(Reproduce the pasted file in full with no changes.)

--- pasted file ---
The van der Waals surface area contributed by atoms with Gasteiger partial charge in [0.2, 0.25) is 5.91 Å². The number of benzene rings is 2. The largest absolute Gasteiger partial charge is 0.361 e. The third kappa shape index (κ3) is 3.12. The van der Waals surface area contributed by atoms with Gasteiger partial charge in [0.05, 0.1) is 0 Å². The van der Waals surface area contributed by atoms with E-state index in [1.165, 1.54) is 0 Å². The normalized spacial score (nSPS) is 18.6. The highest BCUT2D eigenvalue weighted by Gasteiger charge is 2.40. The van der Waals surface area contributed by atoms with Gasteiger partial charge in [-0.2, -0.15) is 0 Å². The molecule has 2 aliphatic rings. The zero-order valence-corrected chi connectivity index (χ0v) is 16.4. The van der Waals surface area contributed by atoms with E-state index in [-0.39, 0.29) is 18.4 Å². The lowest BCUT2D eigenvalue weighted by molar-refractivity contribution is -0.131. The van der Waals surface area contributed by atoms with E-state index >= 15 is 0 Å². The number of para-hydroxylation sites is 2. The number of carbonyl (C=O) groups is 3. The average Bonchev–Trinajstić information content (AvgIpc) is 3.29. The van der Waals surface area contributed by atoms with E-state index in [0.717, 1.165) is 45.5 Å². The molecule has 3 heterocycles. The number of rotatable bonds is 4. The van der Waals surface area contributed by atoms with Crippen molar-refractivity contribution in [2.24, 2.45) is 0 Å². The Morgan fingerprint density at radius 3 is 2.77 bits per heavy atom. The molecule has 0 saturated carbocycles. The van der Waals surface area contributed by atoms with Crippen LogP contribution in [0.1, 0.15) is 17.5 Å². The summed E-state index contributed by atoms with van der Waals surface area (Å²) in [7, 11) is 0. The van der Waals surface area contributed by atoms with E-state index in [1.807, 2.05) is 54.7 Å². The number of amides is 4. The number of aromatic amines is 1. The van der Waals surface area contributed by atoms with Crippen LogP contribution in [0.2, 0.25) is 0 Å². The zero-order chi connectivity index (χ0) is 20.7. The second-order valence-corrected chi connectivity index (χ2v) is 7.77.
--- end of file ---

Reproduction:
The van der Waals surface area contributed by atoms with Gasteiger partial charge in [0.2, 0.25) is 5.91 Å². The number of benzene rings is 2. The largest absolute Gasteiger partial charge is 0.361 e. The third kappa shape index (κ3) is 3.12. The van der Waals surface area contributed by atoms with Gasteiger partial charge in [0.05, 0.1) is 0 Å². The van der Waals surface area contributed by atoms with E-state index in [1.165, 1.54) is 0 Å². The normalized spacial score (nSPS) is 18.6. The highest BCUT2D eigenvalue weighted by Gasteiger charge is 2.40. The van der Waals surface area contributed by atoms with Gasteiger partial charge in [-0.2, -0.15) is 0 Å². The molecule has 2 aliphatic rings. The zero-order valence-corrected chi connectivity index (χ0v) is 16.4. The van der Waals surface area contributed by atoms with E-state index in [-0.39, 0.29) is 18.4 Å². The lowest BCUT2D eigenvalue weighted by molar-refractivity contribution is -0.131. The van der Waals surface area contributed by atoms with E-state index >= 15 is 0 Å². The number of para-hydroxylation sites is 2. The number of carbonyl (C=O) groups is 3. The average Bonchev–Trinajstić information content (AvgIpc) is 3.29. The van der Waals surface area contributed by atoms with E-state index in [0.717, 1.165) is 45.5 Å². The molecule has 3 heterocycles. The number of rotatable bonds is 4. The van der Waals surface area contributed by atoms with Crippen molar-refractivity contribution in [2.24, 2.45) is 0 Å². The Morgan fingerprint density at radius 3 is 2.77 bits per heavy atom. The molecule has 0 saturated carbocycles. The van der Waals surface area contributed by atoms with Crippen LogP contribution in [0.1, 0.15) is 17.5 Å². The summed E-state index contributed by atoms with van der Waals surface area (Å²) in [7, 11) is 0. The van der Waals surface area contributed by atoms with E-state index in [1.807, 2.05) is 54.7 Å². The number of amides is 4. The number of aromatic amines is 1. The van der Waals surface area contributed by atoms with Crippen LogP contribution in [0.2, 0.25) is 0 Å². The zero-order chi connectivity index (χ0) is 20.7. The second-order valence-corrected chi connectivity index (χ2v) is 7.77.